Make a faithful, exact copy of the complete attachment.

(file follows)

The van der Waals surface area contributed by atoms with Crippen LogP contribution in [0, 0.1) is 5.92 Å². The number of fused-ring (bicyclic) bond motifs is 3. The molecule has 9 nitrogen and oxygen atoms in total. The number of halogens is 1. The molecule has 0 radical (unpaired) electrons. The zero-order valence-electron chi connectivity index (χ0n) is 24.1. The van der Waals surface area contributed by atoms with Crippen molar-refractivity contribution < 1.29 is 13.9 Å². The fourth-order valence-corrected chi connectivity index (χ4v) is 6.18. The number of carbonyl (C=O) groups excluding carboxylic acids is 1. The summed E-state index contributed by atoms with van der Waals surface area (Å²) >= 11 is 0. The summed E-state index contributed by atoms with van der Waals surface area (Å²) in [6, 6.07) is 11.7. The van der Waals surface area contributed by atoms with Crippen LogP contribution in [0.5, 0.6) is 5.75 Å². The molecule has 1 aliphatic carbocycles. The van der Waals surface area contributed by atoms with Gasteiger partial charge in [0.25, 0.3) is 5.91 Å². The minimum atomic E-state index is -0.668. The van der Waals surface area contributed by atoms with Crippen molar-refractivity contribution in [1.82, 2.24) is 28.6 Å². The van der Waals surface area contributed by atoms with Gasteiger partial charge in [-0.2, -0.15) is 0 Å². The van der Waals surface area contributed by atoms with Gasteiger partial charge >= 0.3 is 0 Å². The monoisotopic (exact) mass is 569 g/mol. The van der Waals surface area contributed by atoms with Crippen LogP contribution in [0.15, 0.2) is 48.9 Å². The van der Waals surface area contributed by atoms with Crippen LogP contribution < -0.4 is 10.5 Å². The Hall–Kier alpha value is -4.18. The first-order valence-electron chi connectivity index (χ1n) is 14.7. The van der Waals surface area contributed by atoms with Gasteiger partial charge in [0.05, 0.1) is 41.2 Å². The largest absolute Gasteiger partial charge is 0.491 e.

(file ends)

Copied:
The van der Waals surface area contributed by atoms with Crippen LogP contribution in [0, 0.1) is 5.92 Å². The number of fused-ring (bicyclic) bond motifs is 3. The molecule has 9 nitrogen and oxygen atoms in total. The number of halogens is 1. The molecule has 0 radical (unpaired) electrons. The zero-order valence-electron chi connectivity index (χ0n) is 24.1. The van der Waals surface area contributed by atoms with Crippen molar-refractivity contribution < 1.29 is 13.9 Å². The fourth-order valence-corrected chi connectivity index (χ4v) is 6.18. The number of carbonyl (C=O) groups excluding carboxylic acids is 1. The summed E-state index contributed by atoms with van der Waals surface area (Å²) >= 11 is 0. The summed E-state index contributed by atoms with van der Waals surface area (Å²) in [6, 6.07) is 11.7. The van der Waals surface area contributed by atoms with Crippen LogP contribution in [0.5, 0.6) is 5.75 Å². The molecule has 1 aliphatic carbocycles. The van der Waals surface area contributed by atoms with Gasteiger partial charge in [0.25, 0.3) is 5.91 Å². The minimum atomic E-state index is -0.668. The van der Waals surface area contributed by atoms with Crippen molar-refractivity contribution in [1.82, 2.24) is 28.6 Å². The van der Waals surface area contributed by atoms with Gasteiger partial charge in [-0.2, -0.15) is 0 Å². The van der Waals surface area contributed by atoms with Gasteiger partial charge >= 0.3 is 0 Å². The monoisotopic (exact) mass is 569 g/mol. The van der Waals surface area contributed by atoms with Crippen LogP contribution in [0.15, 0.2) is 48.9 Å². The van der Waals surface area contributed by atoms with Crippen LogP contribution < -0.4 is 10.5 Å². The Hall–Kier alpha value is -4.18. The first-order valence-electron chi connectivity index (χ1n) is 14.7. The van der Waals surface area contributed by atoms with Gasteiger partial charge in [0.05, 0.1) is 41.2 Å². The largest absolute Gasteiger partial charge is 0.491 e.